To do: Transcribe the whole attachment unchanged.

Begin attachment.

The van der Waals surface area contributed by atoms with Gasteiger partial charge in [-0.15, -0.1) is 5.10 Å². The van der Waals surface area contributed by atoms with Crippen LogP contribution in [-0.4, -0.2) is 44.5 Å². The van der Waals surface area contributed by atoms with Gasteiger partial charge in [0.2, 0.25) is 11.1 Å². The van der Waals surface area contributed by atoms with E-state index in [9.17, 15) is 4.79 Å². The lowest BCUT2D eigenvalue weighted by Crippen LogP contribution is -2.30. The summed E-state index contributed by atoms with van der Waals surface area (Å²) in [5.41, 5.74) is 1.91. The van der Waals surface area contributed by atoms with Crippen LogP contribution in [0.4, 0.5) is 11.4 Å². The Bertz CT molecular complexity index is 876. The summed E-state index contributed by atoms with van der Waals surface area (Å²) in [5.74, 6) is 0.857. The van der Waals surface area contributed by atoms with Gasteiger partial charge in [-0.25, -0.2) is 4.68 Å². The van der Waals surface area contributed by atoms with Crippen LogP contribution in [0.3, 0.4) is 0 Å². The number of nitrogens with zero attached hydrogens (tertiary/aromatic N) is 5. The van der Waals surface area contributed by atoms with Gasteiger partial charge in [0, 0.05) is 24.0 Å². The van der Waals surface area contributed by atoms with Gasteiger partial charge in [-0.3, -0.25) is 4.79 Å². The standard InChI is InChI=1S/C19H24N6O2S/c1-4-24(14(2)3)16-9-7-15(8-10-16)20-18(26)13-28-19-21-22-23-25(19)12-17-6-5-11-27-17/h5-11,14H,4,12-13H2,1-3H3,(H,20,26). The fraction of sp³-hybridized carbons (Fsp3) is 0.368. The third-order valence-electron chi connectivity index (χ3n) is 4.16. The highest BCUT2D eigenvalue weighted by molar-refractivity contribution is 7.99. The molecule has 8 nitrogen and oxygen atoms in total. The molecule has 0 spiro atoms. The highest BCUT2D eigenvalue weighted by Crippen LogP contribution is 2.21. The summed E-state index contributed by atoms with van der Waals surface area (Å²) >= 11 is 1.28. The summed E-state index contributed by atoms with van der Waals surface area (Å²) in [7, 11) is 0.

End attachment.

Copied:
The van der Waals surface area contributed by atoms with Gasteiger partial charge in [-0.15, -0.1) is 5.10 Å². The van der Waals surface area contributed by atoms with Crippen LogP contribution in [-0.4, -0.2) is 44.5 Å². The van der Waals surface area contributed by atoms with Gasteiger partial charge in [0.2, 0.25) is 11.1 Å². The van der Waals surface area contributed by atoms with E-state index in [9.17, 15) is 4.79 Å². The lowest BCUT2D eigenvalue weighted by Crippen LogP contribution is -2.30. The summed E-state index contributed by atoms with van der Waals surface area (Å²) in [5.41, 5.74) is 1.91. The van der Waals surface area contributed by atoms with Crippen LogP contribution in [0.4, 0.5) is 11.4 Å². The Bertz CT molecular complexity index is 876. The summed E-state index contributed by atoms with van der Waals surface area (Å²) in [5.74, 6) is 0.857. The van der Waals surface area contributed by atoms with Gasteiger partial charge in [-0.25, -0.2) is 4.68 Å². The van der Waals surface area contributed by atoms with Crippen LogP contribution in [0.3, 0.4) is 0 Å². The number of nitrogens with zero attached hydrogens (tertiary/aromatic N) is 5. The van der Waals surface area contributed by atoms with Gasteiger partial charge in [0, 0.05) is 24.0 Å². The van der Waals surface area contributed by atoms with Gasteiger partial charge in [-0.3, -0.25) is 4.79 Å². The standard InChI is InChI=1S/C19H24N6O2S/c1-4-24(14(2)3)16-9-7-15(8-10-16)20-18(26)13-28-19-21-22-23-25(19)12-17-6-5-11-27-17/h5-11,14H,4,12-13H2,1-3H3,(H,20,26). The fraction of sp³-hybridized carbons (Fsp3) is 0.368. The third-order valence-electron chi connectivity index (χ3n) is 4.16. The highest BCUT2D eigenvalue weighted by molar-refractivity contribution is 7.99. The molecule has 8 nitrogen and oxygen atoms in total. The molecule has 0 spiro atoms. The highest BCUT2D eigenvalue weighted by Crippen LogP contribution is 2.21. The summed E-state index contributed by atoms with van der Waals surface area (Å²) >= 11 is 1.28. The summed E-state index contributed by atoms with van der Waals surface area (Å²) in [7, 11) is 0.